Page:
Following the country’s shift away from some of the most stringent Covid-19 restrictions in late 2022, the economic recovery of China is right on track. As per Kavan Choksi the country’s first-quarter gross domestic product (GDP) in 2023 grew 4.5 % and marked the highest growth of China’s economy since the first quarter of last year. China’s GDP expanded by just 3 % in 2022 and missed its official growth target of about 5.5%. However, the economy of the country is expected to rebound in 2023.
Kavan Choksi points out that China’s economy is rebounding, but reforms are still needed
The economy of China is geared up to rebound in 2023, with activity and mobility picking up in the country subsequent to the restrictions, thereby providing a boost to the global economy. China’s economy is expected to expand about 5.2 % this year, as opposed to just 3% last year. This is good news not just for China but also for the world at large. After all, the Chinese economy is expected to contribute a third of global growth this year.
However, even though China’s economy is rebounding, it does still face a number of economic challenges. The contraction in the real estate sector remains a major headwind in the nation. Moreover, there are still certain uncertainties associated with the evolution of the virus. For the longer-term, headwinds to growth include a shrinking population, as well as slowing productivity growth. China’s economy requires more comprehensive macroeconomic policies and structural reforms for the purpose of securing its path to recovery. Strategies are also needed to promote balanced, green, and inclusive growth in the country.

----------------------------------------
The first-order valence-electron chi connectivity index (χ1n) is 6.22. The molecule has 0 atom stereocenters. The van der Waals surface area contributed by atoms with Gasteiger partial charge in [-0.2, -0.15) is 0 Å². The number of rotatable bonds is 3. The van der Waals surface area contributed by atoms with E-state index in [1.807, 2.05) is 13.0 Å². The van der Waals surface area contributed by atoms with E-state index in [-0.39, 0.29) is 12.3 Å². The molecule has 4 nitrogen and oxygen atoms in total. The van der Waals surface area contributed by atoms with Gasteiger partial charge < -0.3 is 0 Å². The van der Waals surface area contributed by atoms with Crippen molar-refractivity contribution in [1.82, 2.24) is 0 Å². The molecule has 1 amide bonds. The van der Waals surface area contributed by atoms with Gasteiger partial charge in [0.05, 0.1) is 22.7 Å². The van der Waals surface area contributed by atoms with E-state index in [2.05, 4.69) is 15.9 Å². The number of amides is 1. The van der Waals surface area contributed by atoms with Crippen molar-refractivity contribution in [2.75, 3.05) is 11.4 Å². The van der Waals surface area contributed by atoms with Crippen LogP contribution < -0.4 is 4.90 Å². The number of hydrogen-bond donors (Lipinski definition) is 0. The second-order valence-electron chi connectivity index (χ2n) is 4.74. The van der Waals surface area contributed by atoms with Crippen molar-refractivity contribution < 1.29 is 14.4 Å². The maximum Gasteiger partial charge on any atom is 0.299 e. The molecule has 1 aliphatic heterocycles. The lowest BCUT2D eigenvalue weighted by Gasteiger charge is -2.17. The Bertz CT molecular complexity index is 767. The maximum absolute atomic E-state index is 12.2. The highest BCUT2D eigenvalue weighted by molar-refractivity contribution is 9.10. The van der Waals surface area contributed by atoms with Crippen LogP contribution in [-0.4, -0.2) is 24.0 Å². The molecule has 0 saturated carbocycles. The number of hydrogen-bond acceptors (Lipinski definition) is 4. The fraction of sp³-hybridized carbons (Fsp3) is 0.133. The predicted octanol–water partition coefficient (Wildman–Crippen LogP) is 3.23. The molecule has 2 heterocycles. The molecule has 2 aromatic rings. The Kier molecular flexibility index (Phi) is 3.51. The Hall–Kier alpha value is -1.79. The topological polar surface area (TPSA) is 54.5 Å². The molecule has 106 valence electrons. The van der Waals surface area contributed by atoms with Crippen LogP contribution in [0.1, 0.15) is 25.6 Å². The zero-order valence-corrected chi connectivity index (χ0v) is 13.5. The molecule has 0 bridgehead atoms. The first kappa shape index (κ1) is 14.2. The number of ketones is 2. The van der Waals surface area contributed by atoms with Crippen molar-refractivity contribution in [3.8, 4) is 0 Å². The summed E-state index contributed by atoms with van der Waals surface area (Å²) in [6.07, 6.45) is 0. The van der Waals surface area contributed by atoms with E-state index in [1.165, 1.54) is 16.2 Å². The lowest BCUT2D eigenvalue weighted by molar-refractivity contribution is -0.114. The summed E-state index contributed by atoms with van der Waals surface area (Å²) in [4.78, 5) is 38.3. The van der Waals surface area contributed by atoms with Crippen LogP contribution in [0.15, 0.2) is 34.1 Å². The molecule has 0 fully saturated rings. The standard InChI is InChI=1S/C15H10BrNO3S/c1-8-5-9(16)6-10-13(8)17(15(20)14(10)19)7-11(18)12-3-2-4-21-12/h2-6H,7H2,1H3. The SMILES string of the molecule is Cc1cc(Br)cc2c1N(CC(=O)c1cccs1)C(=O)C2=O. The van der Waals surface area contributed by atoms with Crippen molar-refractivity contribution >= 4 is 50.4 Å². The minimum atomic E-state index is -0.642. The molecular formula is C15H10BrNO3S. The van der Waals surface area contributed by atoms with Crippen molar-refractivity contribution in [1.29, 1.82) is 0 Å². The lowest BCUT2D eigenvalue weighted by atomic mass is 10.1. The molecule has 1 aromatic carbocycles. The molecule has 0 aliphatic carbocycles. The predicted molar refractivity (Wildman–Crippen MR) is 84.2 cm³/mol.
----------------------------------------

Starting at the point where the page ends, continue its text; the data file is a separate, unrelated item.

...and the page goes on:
As per Kavan Choksi, it would be a prudent choice to keep the fiscal policy neutral this year, along with additional monetary policy accommodation focused on helping secure the recovery amid muted inflation pressures and growth below its potential. Systematic restructuring of certain troubled real estate developers can also be useful in cutting down risks.
Owing to the diminishing returns to capital investment and shrinking labor force in China, growth in the near future shall majorly rely on improving declining productivity growth. In the absence of proper reforms, its growth can fall below 4 % over the next five years. However, it is vital to understand that a feasible yet ambitious set of reforms can improve these prospects to a good extent. It can contribute to a more inclusive growth raising the role of household consumption in demand. There are many types of reforms that can help boost growth in coming years, like strengthening unemployment and health insurance benefits, as well as gradually lifting the retirement age to increase labor supply.
Trying to reform state-owned enterprises to close their productivity gap with private firms can also deliver advantageous results. In fact, such reforms have the capacity to increase the income level in China by around 2.5 % in five years.
The stronger-than-expected GDP growth in Q1 of 2023, along with surprise double-digit export and retail growth in March, have spurred a good degree of optimism in markets regarding China’s economic rebound. However, the recovery of China might not be even across all sectors. In order to maintain the growth momentum, the government of the nation must work harder and strive to effectively address lingering domestic risks and external conditions.